The numbers of British Seamen lost that I have calculated, is larger than the official figure, and is: 36,126, and this does not include lost DBS.

    BRITISH LOSSES 1939 – 1945

    2,524 British Merchant vessels were sunk by enemy action
    29 British Merchant vessels foundered by other causes
    912 British Merchant vessels were damaged by enemy action
    1359 British Merchant vessels were sunk by U-boats
    118 British Merchant vessels were sunk by enemy raiders
    291 British Merchant vessels were sunk by mines
    477 British Merchant vessels were sunk by enemy aircraft
    76 British Merchant vessels were sunk by E-boats
    89 British Merchant vessels were sunk by other enemy action
    30,248 British Merchant Seafarers were killed
    4,654 British Merchant Seafarers were considered missing
    4,707 British Merchant Seafarers were wounded
    5,720 British Merchant Seafarers became Prisoners of War

    A total of 45,320 Merchant Personnel — over twenty-eight percent losses — a far greater rate than any of the “Armed” Services.

  5. Bernard de Neumann says:

    Gunners who were carried on merchant ships during WW2 were tachnically in the Merchant Navy as they had to sign Sips’ Agreements which made them liable to the command of the Master. Some companies, I believe, employed their own gunners, but mainly they were drawan from the RN, or RA. These “miliray” gunners received a derisory salary from the ships’ owners, typically one shilling a week, and received most of their pay from either the RN, or RA, depending on their background.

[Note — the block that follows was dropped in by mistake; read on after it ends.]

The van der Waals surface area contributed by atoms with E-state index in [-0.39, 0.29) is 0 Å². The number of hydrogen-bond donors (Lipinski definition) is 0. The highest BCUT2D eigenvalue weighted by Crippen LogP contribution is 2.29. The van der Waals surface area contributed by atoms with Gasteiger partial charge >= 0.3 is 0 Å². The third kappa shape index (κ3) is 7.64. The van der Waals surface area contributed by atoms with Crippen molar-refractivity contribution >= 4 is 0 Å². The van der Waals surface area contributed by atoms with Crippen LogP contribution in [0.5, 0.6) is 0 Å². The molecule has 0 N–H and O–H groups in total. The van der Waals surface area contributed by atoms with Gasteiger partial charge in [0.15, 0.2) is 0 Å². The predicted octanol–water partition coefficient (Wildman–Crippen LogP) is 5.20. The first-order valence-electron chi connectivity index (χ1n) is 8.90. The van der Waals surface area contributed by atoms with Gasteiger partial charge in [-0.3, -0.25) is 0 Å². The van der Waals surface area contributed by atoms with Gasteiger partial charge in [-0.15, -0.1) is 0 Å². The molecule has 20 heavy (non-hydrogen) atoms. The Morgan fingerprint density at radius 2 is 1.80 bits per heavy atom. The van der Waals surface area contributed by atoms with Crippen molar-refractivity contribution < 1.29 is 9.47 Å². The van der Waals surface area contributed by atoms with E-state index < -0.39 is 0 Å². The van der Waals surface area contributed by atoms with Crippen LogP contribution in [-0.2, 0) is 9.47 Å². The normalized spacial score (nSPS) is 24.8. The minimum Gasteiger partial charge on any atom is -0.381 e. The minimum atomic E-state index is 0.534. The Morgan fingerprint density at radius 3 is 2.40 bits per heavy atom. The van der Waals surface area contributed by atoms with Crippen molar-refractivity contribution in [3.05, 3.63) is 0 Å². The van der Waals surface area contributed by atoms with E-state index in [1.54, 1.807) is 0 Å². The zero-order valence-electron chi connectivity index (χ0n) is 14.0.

In neutral ports, these “military” gunners were not permitted to wear their uniforms, and had to pretend to be regular MN personnel.

    In my opinion, therefore, casualties from this group, who shared all the dangers their shipmates were subjected to, should appear amongst MN casualties.

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  7. Rodrigo says:

    I am actually grateful to the owner of this web page who has
    shared this fantastic article at at this place.

    • One has found two MN Seafares on leave in Bristol 1941,and were Killed In Air raids.
      G F Goiuld 03=0101941 Alfred Townsend 16=03=1941.,is there a listing of others.
      They are on the C W W Graves as cilviliand dead but registerd as MERCHANT SEAMEN.

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  9. Hello, its nice post about media print, we all understand media is a great source of data.